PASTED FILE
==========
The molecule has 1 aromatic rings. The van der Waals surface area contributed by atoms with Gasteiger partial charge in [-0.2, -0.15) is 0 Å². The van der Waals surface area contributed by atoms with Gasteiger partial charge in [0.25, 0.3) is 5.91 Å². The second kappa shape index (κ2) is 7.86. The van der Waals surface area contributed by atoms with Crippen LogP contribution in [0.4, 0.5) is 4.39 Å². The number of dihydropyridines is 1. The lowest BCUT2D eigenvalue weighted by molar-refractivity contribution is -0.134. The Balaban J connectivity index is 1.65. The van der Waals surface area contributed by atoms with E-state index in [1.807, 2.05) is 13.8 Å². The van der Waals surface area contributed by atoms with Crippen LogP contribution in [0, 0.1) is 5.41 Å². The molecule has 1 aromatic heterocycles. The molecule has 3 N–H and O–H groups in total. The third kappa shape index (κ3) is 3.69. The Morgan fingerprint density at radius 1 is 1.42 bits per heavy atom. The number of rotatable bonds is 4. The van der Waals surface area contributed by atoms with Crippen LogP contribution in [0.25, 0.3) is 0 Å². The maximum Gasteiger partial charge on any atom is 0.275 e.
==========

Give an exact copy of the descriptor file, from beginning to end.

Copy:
The molecule has 1 aromatic rings. The van der Waals surface area contributed by atoms with Gasteiger partial charge in [-0.2, -0.15) is 0 Å². The van der Waals surface area contributed by atoms with Gasteiger partial charge in [0.25, 0.3) is 5.91 Å². The second kappa shape index (κ2) is 7.86. The van der Waals surface area contributed by atoms with Crippen LogP contribution in [0.4, 0.5) is 4.39 Å². The number of dihydropyridines is 1. The lowest BCUT2D eigenvalue weighted by molar-refractivity contribution is -0.134. The Balaban J connectivity index is 1.65. The van der Waals surface area contributed by atoms with E-state index in [1.807, 2.05) is 13.8 Å². The van der Waals surface area contributed by atoms with Crippen LogP contribution in [0, 0.1) is 5.41 Å². The molecule has 1 aromatic heterocycles. The molecule has 3 N–H and O–H groups in total. The third kappa shape index (κ3) is 3.69. The Morgan fingerprint density at radius 1 is 1.42 bits per heavy atom. The number of rotatable bonds is 4. The van der Waals surface area contributed by atoms with Crippen LogP contribution in [0.25, 0.3) is 0 Å². The maximum Gasteiger partial charge on any atom is 0.275 e.